Each tab has a series of metadata fields which you can edit. After you edit them, click OK to save changes or cancel to exit.
- Name: this is the name of the object in Enfold Server. This equates to the filename in Explorer and the URL in the item is accessed using.
- Title: the title of the file. This shows in the Enfold Server user interface and also in Enfold Desktop.
- Description: the description for the file, used in Enfold Server in many places.
- Size: the size of the file.
- Created the date the file was created.
- Last Modified: the date the file was last modified.
- Workflow Status: the status of the object in workflow.
Sharing tab - This tab is generally for administrators. See features for Administrators.
- Discussion: set this to allow or disable discussion on the object.
- Format: the format of the content. This is normally determined automatically by Enfold Server for the content.
- Language: the language the content is being written in.
- Contributors: contributors to this content, enter each name on a new line.
- Rights: the rights to this content a free text field.
Plone 3.0 includes a feature which allows it to keep different versions of the same web page (along with change notes). As long as your Plone 3.x website uses the latest Server Component, each time you edit an item in Enfold Desktop, you will have the ability to compare different versions of the same item. You will also have the ability to rollback to an older version of a Plone item. If you go to a web page and click the history tab, you will see something like this:
In the illustration above, you see that several different versions of the same file exists. When you edit content on the web, Plone gives you the option to add a comment which will display here. But whenever you edit and check in content with Enfold Desktop, you will not have the ability to create a comment. Instead, the history tab will show all these edits with the general note Edited(WebDav) under the Comments row.
- If you use Enfold Desktop, you will not be able to add a change note. Each time you save an edit on an item, the history tab will show a general note Edited(WebDav) under the Comments row. You can still revert or compare versions; you just can't type a comment about them.
- If a Plone page has accidentally been deleted from within Enfold Desktop, you will be unable to revert to a previous version of the item. This is not unique to Enfold Desktop but applies to all versioned Plone pages. Your system administrator might still have the ability to undo a particular action (especially if you have performed the action recently). To do this, the system administrator will need to login to the Zope Management Interface (ZMI), find the folder inside the Plone instance and choose the UNDO tab. If the delete action is shown, then you're in luck. Of course, a sensible database backup and recovery process will also safeguard against significant loss.
- Versioning applies only to certain content types like Plone document. It does not apply to the File content type. Therefore, if you publish a MS Word .doc file and then publish another version later, it will not be possible to access both versions or to revert to a previous version. However, the system administrator does have the ability to change the default behavior for files so that Files are versioned. (See Enabling Versioning for Files).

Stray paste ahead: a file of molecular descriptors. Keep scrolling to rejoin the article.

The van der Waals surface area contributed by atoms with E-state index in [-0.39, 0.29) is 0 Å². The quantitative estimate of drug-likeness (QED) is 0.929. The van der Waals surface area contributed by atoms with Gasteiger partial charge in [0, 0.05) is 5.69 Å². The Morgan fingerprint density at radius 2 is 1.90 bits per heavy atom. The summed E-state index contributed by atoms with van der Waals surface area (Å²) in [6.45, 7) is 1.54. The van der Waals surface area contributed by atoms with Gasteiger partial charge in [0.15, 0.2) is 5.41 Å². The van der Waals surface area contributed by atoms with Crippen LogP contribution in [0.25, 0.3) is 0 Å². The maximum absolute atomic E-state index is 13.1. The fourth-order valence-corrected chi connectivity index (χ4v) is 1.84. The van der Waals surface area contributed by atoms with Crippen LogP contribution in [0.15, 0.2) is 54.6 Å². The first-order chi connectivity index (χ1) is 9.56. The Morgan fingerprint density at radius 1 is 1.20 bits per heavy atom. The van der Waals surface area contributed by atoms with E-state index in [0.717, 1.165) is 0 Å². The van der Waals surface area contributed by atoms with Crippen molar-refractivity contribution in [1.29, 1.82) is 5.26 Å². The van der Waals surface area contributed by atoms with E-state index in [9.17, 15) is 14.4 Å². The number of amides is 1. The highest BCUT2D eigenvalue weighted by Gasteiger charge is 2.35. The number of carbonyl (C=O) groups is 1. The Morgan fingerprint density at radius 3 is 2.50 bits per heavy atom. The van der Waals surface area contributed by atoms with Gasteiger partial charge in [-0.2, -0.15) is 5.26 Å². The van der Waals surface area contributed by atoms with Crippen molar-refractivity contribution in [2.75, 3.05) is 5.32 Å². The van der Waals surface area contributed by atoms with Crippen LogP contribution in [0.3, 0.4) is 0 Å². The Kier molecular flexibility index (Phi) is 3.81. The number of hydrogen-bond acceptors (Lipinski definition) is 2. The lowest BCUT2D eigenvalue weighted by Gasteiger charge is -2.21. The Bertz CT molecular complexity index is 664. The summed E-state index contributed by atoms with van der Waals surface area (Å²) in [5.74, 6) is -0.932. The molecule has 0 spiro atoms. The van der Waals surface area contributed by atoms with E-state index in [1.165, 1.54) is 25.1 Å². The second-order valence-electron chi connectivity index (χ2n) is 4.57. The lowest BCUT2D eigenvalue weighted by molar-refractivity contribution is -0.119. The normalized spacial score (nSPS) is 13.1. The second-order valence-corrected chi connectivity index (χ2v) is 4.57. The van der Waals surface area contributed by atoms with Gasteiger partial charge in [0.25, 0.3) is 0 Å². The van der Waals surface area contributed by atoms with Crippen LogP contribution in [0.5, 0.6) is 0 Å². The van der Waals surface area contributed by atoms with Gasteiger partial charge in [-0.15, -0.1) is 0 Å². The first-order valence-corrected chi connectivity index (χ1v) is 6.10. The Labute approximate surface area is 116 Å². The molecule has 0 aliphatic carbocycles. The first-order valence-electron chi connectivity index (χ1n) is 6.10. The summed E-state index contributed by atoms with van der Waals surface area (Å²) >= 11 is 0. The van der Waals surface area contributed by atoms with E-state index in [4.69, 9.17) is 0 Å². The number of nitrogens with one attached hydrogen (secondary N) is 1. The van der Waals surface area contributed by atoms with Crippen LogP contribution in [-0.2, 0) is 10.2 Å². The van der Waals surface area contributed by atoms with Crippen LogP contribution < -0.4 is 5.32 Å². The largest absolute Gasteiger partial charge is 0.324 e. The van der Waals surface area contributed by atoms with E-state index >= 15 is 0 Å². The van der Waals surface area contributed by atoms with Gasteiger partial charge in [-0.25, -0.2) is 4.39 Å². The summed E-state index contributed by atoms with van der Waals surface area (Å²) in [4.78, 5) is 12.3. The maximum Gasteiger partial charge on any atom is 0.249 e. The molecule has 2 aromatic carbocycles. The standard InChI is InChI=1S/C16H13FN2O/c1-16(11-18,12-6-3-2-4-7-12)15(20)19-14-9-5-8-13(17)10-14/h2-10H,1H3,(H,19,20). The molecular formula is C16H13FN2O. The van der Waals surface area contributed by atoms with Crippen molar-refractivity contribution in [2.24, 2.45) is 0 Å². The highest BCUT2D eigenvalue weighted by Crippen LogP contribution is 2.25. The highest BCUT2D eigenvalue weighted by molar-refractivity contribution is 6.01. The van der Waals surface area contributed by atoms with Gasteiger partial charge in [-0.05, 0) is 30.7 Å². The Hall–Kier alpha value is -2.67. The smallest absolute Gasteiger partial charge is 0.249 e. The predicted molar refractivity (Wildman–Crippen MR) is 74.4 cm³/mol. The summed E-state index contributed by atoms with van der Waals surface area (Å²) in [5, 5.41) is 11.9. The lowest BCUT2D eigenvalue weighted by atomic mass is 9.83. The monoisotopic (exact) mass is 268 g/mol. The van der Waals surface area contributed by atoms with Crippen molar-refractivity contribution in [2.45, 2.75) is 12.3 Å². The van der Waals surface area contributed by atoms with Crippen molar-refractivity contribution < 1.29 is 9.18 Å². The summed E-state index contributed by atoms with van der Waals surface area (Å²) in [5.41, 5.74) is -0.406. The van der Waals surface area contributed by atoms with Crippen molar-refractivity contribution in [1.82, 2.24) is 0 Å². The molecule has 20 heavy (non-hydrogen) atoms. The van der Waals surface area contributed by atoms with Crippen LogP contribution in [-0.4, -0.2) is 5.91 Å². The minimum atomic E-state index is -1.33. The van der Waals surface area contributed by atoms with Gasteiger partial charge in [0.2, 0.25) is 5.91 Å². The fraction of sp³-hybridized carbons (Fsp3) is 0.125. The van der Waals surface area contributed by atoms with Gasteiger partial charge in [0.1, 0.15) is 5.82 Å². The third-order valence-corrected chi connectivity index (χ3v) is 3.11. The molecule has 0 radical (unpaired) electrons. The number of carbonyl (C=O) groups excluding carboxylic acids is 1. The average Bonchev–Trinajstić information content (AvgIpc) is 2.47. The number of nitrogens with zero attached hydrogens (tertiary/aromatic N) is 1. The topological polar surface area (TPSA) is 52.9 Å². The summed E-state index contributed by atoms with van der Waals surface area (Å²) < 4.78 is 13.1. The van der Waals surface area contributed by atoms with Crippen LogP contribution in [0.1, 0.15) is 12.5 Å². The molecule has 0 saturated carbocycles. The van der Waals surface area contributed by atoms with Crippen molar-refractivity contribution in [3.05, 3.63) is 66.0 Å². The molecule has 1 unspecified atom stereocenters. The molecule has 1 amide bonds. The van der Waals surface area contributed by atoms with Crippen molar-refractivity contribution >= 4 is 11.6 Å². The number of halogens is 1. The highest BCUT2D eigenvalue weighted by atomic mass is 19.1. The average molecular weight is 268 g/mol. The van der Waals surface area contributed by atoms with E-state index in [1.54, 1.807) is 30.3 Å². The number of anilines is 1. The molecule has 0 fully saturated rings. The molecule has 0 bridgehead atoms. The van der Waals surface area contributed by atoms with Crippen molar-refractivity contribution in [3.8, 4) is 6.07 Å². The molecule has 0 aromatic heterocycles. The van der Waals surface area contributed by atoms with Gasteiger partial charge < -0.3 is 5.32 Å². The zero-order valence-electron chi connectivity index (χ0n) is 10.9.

For extra functionality, you can use a Desktop action to add a Show History action on the right-click menu for Enfold Desktop. (See Using Desktop Actions).
Link integrity checking is a feature introduced in Plone 3x. It is intended to prevent deletion of content items which other content items depend on. It offers several benefits:
- Deleting Plone content is safer. You no longer need to worry about other content being unable to link to it.
- Moving Plone content is safer. One huge advantage of Plone is being able to cut/paste/copy different content items to different folders en masse. (Enfold Desktop capitalizes on this by letting you perform these actions on multiple items just as you would do inside Windows).
- Link integrity works on images as well as internal links (So if you try to remove an image linked to from another content item, you will be notified).
- It allows you to delete an item anyway despite the dependency.
Enfold Desktop detects potential link references before you delete something. A dialog pops up which notifies you about the conflict. It gives you the choice to continue with the deletion action or to cancel it altogether.
Through content rules Plone administrators can set actions that occur under certain conditions. (See this technical introduction at http://plone.org/documentation/tutorial/creating-content-rule-conditions-and-actions/tutorial-all-pages). In some cases, a content rule may move or copy content to another folder depending on the trigger created it.
Content rules work normally in Enfold Desktop. For example, if a content rule replicates a file into a different directory, Enfold Directory will simply reflect that fact.